LOS ANGELES (AP) – Frances Hashimoto, a Little Tokyo business and civic leader whose Los Angeles company popularized the Japanese-style treat known as mochi ice cream, has died. She was 69.
Hashimoto died of lung cancer on Sunday at her Pasadena home, her husband, Joel Friedman, said Wednesday.
“She was an angel on earth,” he said. “She always gave and gave and gave to the Japanese community.”
Hashimoto was born in a World War II internment camp in Poston, Ariz.
In 1970, she took over Mikawaya, a confectionary business operated by her family in downtown’s Little Tokyo area since 1910.
Under her direction, the business expanded from a single shop into a $13 million-a-year business.
The company popularized mochi ice cream, an ice cream ball wrapped in a layer of rice cake. Some sources credit Hashimoto or her husband with inventing the treat and bringing it to market in the 1990s while others list a South Korean company as creating it a decade earlier.
Mikawaya’s version is now sold in supermarkets throughout the U.S.
She also was a longtime civic leader and a member of several organizations that promoted business and Japanese cultural events in Little Tokyo.
In September, the City Council voted to name a plaza in her honor. Frances Hashimoto Plaza will be dedicated next week.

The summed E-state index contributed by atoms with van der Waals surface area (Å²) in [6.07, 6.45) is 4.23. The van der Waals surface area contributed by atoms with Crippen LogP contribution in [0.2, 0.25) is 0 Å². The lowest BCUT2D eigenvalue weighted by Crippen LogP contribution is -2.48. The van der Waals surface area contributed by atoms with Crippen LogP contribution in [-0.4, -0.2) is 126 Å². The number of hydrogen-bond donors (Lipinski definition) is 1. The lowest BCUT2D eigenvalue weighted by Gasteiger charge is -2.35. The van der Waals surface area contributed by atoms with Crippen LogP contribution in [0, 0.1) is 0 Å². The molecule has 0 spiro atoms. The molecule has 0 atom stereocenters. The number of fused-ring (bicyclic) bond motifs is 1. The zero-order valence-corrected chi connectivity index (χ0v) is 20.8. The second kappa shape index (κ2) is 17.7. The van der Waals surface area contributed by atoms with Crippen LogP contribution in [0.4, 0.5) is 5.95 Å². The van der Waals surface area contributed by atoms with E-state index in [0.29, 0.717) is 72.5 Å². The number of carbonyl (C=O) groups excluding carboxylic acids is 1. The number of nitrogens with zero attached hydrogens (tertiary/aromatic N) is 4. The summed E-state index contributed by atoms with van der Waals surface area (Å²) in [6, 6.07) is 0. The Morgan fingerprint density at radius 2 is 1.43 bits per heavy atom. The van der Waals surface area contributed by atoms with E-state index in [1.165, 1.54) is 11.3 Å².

In addition to her husband, Hashimoto is survived by two sons and a sister.
(Copyright 2012 The Associated Press. All rights reserved. This material may not be published, broadcast, rewritten or redistributed.)
- Workers comp: Signs your co-worker could be a fraud
- Who's the real founder of America's pastime?
- Epidemic rising? What you need to know about Alzheimer's in Arizona
- 5 unforgettable Wooden Award winners
- Family and hard work are keys to success of modern dairy farmers
- Genetic testing could hold answers for colon cancer survival
- Cold beers and baseball: A beer lover's guide to Spring Training
- Telecommuting: 5 tips to make it work for employers and employees
- See how top CFOs feel about economic growth in the Valley
- Migraine myths that keep patients from effective treatments
- Here’s why Gaydos went tankless with his water heater
- Bocce ball and basketball: How you can help Arizona's Special Olympics athletes
- Tips on building the best wine room in Arizona
- Avoid the nightmare: 6 tips to choose a great contractor
- Breast cancer: Improved testing and treatments means more survivors
- Failed back surgery: New hope for patients living in pain
- Ticking time bombs: Telltale signs your water heater is about to explode
- Reading glasses could be a thing of the past
- 6 cool ways teachers are using technology in the classroom
- Emerging tech jobs in Phoenix and how to get one in 2017
- 4 top treatments athletes use for pain
- Emergency! What to do when bathrooms flood
- Arizona kids in crisis: How you can help
- New treatment offers hope for migraine sufferers
- 11 stadiums to watch your favorite football team
- Shopping for a TV? Best models for 2016
- Avoid this holiday plumbing disaster in your home
- 7 tips to avoid holiday weight gain
- New treatments mean better prostate cancer survival rates
- 5 of the scariest things found in drains